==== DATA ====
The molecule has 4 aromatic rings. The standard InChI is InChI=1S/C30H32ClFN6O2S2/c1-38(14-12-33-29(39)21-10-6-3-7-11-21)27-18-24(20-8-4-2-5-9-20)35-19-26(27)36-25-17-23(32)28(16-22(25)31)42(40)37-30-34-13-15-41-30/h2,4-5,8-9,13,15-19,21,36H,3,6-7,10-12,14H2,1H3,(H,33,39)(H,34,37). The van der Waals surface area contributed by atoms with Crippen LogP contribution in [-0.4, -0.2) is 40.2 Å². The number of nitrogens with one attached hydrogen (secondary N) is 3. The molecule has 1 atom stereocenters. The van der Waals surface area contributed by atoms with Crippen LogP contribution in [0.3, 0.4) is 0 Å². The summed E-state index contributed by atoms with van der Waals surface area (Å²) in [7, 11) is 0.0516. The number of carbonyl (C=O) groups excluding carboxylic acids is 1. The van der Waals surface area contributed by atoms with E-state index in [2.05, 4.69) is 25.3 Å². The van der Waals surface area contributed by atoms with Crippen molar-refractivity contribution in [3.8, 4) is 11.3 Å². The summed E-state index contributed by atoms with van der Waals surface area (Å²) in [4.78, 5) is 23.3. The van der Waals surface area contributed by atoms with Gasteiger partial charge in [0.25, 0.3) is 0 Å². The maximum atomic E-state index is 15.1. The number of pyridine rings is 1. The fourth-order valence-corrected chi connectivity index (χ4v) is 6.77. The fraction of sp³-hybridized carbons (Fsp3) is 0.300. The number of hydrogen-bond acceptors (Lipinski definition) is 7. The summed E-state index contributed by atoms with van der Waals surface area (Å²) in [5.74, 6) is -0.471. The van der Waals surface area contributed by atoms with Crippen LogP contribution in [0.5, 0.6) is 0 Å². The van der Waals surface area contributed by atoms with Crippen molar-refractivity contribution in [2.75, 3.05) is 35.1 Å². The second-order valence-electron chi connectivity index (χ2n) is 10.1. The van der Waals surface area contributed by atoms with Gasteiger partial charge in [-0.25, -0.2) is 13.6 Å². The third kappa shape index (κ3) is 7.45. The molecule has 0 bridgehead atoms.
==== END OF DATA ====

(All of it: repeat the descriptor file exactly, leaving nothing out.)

The molecule has 4 aromatic rings. The standard InChI is InChI=1S/C30H32ClFN6O2S2/c1-38(14-12-33-29(39)21-10-6-3-7-11-21)27-18-24(20-8-4-2-5-9-20)35-19-26(27)36-25-17-23(32)28(16-22(25)31)42(40)37-30-34-13-15-41-30/h2,4-5,8-9,13,15-19,21,36H,3,6-7,10-12,14H2,1H3,(H,33,39)(H,34,37). The van der Waals surface area contributed by atoms with Crippen LogP contribution in [-0.4, -0.2) is 40.2 Å². The number of nitrogens with one attached hydrogen (secondary N) is 3. The molecule has 1 atom stereocenters. The van der Waals surface area contributed by atoms with Crippen LogP contribution in [0.3, 0.4) is 0 Å². The summed E-state index contributed by atoms with van der Waals surface area (Å²) in [7, 11) is 0.0516. The number of carbonyl (C=O) groups excluding carboxylic acids is 1. The van der Waals surface area contributed by atoms with E-state index in [2.05, 4.69) is 25.3 Å². The van der Waals surface area contributed by atoms with Crippen molar-refractivity contribution in [3.8, 4) is 11.3 Å². The summed E-state index contributed by atoms with van der Waals surface area (Å²) in [4.78, 5) is 23.3. The van der Waals surface area contributed by atoms with Gasteiger partial charge in [0.25, 0.3) is 0 Å². The maximum atomic E-state index is 15.1. The number of pyridine rings is 1. The fourth-order valence-corrected chi connectivity index (χ4v) is 6.77. The fraction of sp³-hybridized carbons (Fsp3) is 0.300. The number of hydrogen-bond acceptors (Lipinski definition) is 7. The summed E-state index contributed by atoms with van der Waals surface area (Å²) in [5.74, 6) is -0.471. The van der Waals surface area contributed by atoms with Crippen LogP contribution in [0.5, 0.6) is 0 Å². The van der Waals surface area contributed by atoms with Crippen molar-refractivity contribution in [2.75, 3.05) is 35.1 Å². The second-order valence-electron chi connectivity index (χ2n) is 10.1. The van der Waals surface area contributed by atoms with Gasteiger partial charge in [-0.25, -0.2) is 13.6 Å². The third kappa shape index (κ3) is 7.45. The molecule has 0 bridgehead atoms.